In her account I met two little girls one day, and they wanted to sell me a balloon. But I was hungry and wanted to buy a donut. After getting the donut, I saw a man talking to them. When I walked by them, the man said to me "This girl says she is your sister." The girl seemed scared of the man so I said, "Yeah, I'm her brother. So what of it!" Reilly concludes by writing that the man left quickly and I was rewarded with a balloon.

My memory of the incident is that the girls asked me for a quarter. When I hesitated, they offered to sell me their balloon. Needing change, I went to buy a donut in a place nearby. After that, my recollection of the rest of the story is similar to the book's account except that I bought the balloon as they needed a quarter to make bus fare.

Both my recollection and the book's account are basically similar but with some clear differences in details. Messenger oral histories are like most folklore: subject to variations with each retelling. By putting them in print Reilly certainly hasn't barred us from telling them again in our own versions. She's simply recorded these stories in print.

These anecdotes provide insights into messenger – and American – society. Some accounts describe the gulf of perception that separates messengers and other physical laborers from those who work at desks. Reilly describes an incident in a Seattle elevator where a woman states that messengers don't look at traffic because we allegedly don't turn our heads. Using only her peripheral vision, Reilly describes the woman and everything she is wearing to show that couriers "don't have to look right at you to know you're there." Later, delivering to New York fashion houses makes her wonder if the concept of spending $10,000 on a dress is because "offices are an alternate universe."

This gap between messengers and indoor workers extends into courier offices. She describes a Seattle incident where a driver threatens and grabs a woman messenger, finds out where she works, and contacts her boss who then makes her apologize to the driver. This and her other accounts of cowardice by courier company CEOs will not surprise messenger readers but will hopefully enlighten non-messengers about a class-based job difficulty that is not as obvious as the dangers of cycling but is just as real and probably more common.

Her anecdotes illustrate the existential and even spiritual elements of messenger life. Here are vignettes of love, anger, death, community, sacrifice, and respect. Reilly is in some as participant, in others as observer. Her portrayals of many minority messengers are welcome, considering that they continue to be underrepresented in the industry. In San Francisco there are probably fewer African-American and La Raza dispatchers today than there were ten years ago.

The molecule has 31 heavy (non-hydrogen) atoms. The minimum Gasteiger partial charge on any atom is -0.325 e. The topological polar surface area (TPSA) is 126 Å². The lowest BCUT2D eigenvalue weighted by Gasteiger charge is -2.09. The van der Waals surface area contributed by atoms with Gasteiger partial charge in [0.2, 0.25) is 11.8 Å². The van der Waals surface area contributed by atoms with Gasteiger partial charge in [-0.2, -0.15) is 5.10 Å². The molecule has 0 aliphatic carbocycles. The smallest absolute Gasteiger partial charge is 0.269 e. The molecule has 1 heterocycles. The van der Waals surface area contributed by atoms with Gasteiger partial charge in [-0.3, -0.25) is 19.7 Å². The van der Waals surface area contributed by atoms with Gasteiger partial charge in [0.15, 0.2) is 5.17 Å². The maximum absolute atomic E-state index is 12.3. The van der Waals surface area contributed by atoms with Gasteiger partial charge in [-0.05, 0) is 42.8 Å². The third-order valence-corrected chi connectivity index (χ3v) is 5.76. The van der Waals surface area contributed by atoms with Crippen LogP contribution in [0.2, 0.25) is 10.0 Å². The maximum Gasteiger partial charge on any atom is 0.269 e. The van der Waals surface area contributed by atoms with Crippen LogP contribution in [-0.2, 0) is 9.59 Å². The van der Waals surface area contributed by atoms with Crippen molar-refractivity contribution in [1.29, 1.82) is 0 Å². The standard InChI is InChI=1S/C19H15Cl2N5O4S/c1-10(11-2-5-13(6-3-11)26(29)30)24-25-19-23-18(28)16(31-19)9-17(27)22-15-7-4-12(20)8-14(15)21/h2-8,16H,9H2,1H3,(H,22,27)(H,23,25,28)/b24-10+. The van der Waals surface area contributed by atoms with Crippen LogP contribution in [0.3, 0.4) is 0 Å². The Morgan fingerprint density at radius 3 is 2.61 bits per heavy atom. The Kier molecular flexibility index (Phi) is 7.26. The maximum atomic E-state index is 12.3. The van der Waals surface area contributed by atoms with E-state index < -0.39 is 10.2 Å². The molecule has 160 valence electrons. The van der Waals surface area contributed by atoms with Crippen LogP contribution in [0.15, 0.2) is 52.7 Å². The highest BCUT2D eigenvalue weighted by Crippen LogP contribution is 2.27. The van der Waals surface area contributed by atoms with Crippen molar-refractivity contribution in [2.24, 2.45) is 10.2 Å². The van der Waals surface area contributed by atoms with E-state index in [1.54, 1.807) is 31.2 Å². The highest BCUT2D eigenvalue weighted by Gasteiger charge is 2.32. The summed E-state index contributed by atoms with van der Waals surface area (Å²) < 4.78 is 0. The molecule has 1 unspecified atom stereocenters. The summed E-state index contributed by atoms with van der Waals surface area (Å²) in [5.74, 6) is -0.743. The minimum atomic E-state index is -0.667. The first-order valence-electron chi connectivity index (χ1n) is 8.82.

Her final chapter is devoted to women messengers. As greatly perilous as "messing" is for men, it is fundamentally more dangerous for women. While all messengers must expect some bigotry on the job, women encounter more. Road-raging drivers usually confine their anger against male couriers to loud-mouthed profanity, yet they somehow muster the "courage" to physically assault women messengers. While not ignoring these matters, Reilly also shows the great joy that female couriers feel as well as the liberty they experience on the job. The heritage of American suffragettes – many of whom rode bicycles – is related to her own life and the lives of her peers.

Grammatical errors and some typos appear sporadically in the book. A few historical items are incorrect. Occasionally her style is choppy when she strings together simple sentences. One glaring problem is the lack of captions and accreditation to photos and other illustrations. In addition, flyers and insignias are reproduced without citing the artist. This is the book's only major flaw and is a detraction that should be corrected in any future editions. An index would also be an asset.

In a paragraph near the end of the book, Reilly's portrays a reclusive yet determined transgender courier with sensitivity and insight. Her befriending of this veteran messenger shows that not only is Michelle not afraid to be who she is; it also shows that Rebecca Reilly – like many of her subjects – is not afraid to be who she is.

This is the ultimate strength of "Nerves of Steel," and it is this strength that is illuminated most vividly in the parts that deal with women couriers and with messengers in each city. Along with other attributes, it overshadows the many yet mostly minor faults of the book and makes "Nerves of Steel" a very worthwhile read.

"Nerves of Steel" is a diamond in the rough. It needs some polishing and cutting, but it stands as a solid contribution – as reference and as narrative – to the growing genre of messenger literature.

Howard Williams has been a messenger since 1982 and is a member of ILWU Local 6.

The portrait of Rebecca Reilly was taken by Nancy Donnelly. The cycling photo was taken by Baijo at the 1995 CMWC in Toronto.